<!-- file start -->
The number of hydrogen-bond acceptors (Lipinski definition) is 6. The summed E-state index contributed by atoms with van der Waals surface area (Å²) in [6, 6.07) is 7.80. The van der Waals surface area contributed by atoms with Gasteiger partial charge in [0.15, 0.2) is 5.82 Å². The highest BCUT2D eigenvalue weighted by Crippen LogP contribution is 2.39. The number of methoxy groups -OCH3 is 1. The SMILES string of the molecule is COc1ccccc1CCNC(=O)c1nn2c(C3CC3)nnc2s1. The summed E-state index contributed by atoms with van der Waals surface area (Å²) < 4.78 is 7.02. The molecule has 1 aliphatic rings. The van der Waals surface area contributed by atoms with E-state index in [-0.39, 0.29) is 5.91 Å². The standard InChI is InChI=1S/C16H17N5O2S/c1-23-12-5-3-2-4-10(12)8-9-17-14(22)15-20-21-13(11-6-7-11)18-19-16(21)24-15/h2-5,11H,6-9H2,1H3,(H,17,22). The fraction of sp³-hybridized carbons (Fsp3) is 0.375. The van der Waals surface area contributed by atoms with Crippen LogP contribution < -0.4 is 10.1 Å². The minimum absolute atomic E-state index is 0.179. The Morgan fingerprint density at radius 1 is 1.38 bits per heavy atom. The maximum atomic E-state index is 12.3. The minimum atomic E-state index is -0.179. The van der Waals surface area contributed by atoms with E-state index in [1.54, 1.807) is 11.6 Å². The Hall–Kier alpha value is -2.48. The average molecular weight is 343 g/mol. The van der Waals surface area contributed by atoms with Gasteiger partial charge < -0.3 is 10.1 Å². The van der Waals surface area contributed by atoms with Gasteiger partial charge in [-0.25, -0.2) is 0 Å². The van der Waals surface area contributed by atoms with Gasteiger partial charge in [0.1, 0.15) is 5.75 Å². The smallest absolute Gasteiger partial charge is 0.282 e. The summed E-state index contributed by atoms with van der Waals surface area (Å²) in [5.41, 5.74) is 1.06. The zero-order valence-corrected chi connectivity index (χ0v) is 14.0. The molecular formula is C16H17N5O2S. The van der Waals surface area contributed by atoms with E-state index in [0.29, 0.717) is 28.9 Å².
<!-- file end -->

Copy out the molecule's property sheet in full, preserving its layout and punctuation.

The number of hydrogen-bond acceptors (Lipinski definition) is 6. The summed E-state index contributed by atoms with van der Waals surface area (Å²) in [6, 6.07) is 7.80. The van der Waals surface area contributed by atoms with Gasteiger partial charge in [0.15, 0.2) is 5.82 Å². The highest BCUT2D eigenvalue weighted by Crippen LogP contribution is 2.39. The number of methoxy groups -OCH3 is 1. The SMILES string of the molecule is COc1ccccc1CCNC(=O)c1nn2c(C3CC3)nnc2s1. The summed E-state index contributed by atoms with van der Waals surface area (Å²) < 4.78 is 7.02. The molecule has 1 aliphatic rings. The van der Waals surface area contributed by atoms with E-state index in [-0.39, 0.29) is 5.91 Å². The standard InChI is InChI=1S/C16H17N5O2S/c1-23-12-5-3-2-4-10(12)8-9-17-14(22)15-20-21-13(11-6-7-11)18-19-16(21)24-15/h2-5,11H,6-9H2,1H3,(H,17,22). The fraction of sp³-hybridized carbons (Fsp3) is 0.375. The van der Waals surface area contributed by atoms with Crippen LogP contribution < -0.4 is 10.1 Å². The minimum absolute atomic E-state index is 0.179. The Morgan fingerprint density at radius 1 is 1.38 bits per heavy atom. The maximum atomic E-state index is 12.3. The minimum atomic E-state index is -0.179. The van der Waals surface area contributed by atoms with E-state index in [1.54, 1.807) is 11.6 Å². The Hall–Kier alpha value is -2.48. The average molecular weight is 343 g/mol. The van der Waals surface area contributed by atoms with Gasteiger partial charge < -0.3 is 10.1 Å². The van der Waals surface area contributed by atoms with Gasteiger partial charge in [-0.25, -0.2) is 0 Å². The van der Waals surface area contributed by atoms with Gasteiger partial charge in [0.1, 0.15) is 5.75 Å². The smallest absolute Gasteiger partial charge is 0.282 e. The summed E-state index contributed by atoms with van der Waals surface area (Å²) in [5.41, 5.74) is 1.06. The zero-order valence-corrected chi connectivity index (χ0v) is 14.0. The molecular formula is C16H17N5O2S. The van der Waals surface area contributed by atoms with E-state index in [0.29, 0.717) is 28.9 Å².